Another factor that unfairly hurts women’s chances in the workforce is high-paying workplaces rewarding overwork and long hours. Both parents may be high earners, but society generally expects that the mother will need to be on-call for child care rather than the father, making it harder for women to meet the overwork requirement. That’s why overwork has led to an unequal departure of women from higher paying jobs as well as disproportionate rewards to workers who are able to work long hours.

Some may argue that children should be home with their parents, not in a child care center. But this is not a reality in the U.S. Since the 1970s, men’s wages have decreased, and both parents need to work in order to make ends meet. In 2019, most parents are in the workforce. Plus, as measured over the last 40 years, children increasingly live with just one parent. Research also shows that children who attend child care centers perform better academically and socially. Today, 75 percent of voters support federal funding for child care.

Others believe that some of these problems would be better solved if cash were given to parents via a child allowance, allowing parents to determine how to use the funds to care for their children. But such arguments ignore the fact that universal child care subsidizes the costs of care and enhances its quality. If parents were simply given cash, many children would still receive subpar early education. The market cannot ensure quality, but government intervention can. Finally, 51 percent of Americans live in “child care deserts,” meaning just access to child care is difficult. Government intervention would increase equitable access to child care for parents and their children.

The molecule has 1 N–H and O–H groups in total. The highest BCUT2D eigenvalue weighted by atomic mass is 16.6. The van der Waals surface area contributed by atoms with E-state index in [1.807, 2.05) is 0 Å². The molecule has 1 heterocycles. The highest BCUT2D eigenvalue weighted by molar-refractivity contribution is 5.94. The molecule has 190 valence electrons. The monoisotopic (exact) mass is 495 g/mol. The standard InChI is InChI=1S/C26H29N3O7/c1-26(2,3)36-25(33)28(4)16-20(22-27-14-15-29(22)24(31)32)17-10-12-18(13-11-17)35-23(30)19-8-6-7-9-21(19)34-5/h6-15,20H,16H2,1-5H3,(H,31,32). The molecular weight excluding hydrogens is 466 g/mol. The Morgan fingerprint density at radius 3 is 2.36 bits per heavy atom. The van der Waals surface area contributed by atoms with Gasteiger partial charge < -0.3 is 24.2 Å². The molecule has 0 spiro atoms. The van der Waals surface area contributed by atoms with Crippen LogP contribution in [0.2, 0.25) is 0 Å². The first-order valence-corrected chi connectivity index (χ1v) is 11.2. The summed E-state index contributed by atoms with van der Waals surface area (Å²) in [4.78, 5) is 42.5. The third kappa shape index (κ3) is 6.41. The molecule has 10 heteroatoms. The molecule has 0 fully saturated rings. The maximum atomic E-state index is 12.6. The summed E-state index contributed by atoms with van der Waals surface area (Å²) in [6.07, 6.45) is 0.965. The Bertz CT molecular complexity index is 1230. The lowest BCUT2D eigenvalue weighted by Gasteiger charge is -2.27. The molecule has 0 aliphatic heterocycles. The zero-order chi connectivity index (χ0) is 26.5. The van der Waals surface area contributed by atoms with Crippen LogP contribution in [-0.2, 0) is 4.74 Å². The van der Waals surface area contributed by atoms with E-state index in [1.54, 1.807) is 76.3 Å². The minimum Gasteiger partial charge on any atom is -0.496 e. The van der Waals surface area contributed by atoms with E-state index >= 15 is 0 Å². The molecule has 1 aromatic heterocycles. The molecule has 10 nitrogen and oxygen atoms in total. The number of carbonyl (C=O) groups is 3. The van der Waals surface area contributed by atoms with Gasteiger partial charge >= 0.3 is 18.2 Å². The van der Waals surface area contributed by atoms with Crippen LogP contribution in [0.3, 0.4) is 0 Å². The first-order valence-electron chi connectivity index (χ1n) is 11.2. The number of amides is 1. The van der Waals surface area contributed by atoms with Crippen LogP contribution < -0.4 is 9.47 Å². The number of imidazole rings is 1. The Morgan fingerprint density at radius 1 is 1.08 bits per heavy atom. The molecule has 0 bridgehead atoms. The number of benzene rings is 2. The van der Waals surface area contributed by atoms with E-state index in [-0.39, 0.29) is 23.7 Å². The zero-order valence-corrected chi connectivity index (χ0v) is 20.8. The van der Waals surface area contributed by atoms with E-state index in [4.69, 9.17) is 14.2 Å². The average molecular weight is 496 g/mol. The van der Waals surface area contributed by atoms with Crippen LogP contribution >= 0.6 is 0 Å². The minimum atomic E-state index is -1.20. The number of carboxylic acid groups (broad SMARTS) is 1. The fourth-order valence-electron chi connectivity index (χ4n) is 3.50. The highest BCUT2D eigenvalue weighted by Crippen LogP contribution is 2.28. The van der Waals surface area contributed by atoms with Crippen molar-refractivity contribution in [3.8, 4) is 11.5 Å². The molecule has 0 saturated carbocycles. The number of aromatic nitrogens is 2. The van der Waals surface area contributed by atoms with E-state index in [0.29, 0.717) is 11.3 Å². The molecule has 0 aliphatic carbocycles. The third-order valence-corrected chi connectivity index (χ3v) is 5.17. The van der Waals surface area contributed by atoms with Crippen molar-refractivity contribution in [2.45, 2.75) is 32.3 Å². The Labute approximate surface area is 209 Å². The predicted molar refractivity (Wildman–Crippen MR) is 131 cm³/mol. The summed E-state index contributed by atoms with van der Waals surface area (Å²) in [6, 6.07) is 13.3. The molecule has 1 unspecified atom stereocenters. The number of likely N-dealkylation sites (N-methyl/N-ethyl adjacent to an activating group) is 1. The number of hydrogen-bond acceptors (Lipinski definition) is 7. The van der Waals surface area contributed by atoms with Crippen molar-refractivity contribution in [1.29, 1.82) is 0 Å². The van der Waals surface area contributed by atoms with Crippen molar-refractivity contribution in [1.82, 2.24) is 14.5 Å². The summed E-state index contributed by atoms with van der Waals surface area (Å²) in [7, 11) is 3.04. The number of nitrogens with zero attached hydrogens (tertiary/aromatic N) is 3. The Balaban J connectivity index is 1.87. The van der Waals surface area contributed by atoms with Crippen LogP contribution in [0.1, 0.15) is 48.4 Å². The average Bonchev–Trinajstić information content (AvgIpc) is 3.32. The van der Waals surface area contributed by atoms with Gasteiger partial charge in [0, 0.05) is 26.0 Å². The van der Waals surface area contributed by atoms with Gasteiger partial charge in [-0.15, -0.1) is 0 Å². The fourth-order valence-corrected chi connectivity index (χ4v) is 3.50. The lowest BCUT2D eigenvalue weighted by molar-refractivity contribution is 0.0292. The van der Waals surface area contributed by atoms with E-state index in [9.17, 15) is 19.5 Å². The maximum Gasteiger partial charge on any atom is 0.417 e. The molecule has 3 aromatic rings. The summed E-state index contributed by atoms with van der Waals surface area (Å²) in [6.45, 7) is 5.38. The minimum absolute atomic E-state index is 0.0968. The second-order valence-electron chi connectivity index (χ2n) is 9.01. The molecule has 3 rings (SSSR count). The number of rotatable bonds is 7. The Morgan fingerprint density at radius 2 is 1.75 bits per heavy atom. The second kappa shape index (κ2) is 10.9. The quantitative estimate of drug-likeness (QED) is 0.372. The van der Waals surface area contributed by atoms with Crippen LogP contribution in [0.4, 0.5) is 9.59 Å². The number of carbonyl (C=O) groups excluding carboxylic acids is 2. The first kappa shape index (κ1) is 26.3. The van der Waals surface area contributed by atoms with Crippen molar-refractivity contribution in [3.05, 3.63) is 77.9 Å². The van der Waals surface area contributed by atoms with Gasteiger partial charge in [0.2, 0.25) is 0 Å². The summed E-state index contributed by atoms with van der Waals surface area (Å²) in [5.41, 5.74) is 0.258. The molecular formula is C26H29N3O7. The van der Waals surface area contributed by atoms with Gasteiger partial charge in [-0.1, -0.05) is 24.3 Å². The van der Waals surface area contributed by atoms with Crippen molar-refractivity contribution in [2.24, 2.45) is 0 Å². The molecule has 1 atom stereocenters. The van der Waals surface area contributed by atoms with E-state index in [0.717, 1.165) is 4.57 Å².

For too long, we have been dependent upon the private sector to ensure our children have adequate care, but that dependency has only led to further inequity in our country. To remain a dominant force in the global economy, we need universal child care now. A strong economy depends on the elimination of barriers to women’s labor force participation and closing the gender wage gap.

Photo by bcgovphotos on Flickr

J’Taime Lyons is a dual degree MBA/MPP at the University of Michigan from Rocky Mount, North Carolina. She graduated with Honors from Wake Forest University. J’Taime’s hard work in her community is reflective upon her achievement of numerous awards, such as the Truman Scholarship. J’Taime intends to use her dual degree to make an impact in high poverty areas via increasing their collective impact so that all children are school ready and every community has a thriving economy. J’Taime currently serves as the SAC chair for the Ford School, VP of Ally Engagement for the Black Business Student Association, and a Board Fellow with United Way of Washtenaw County.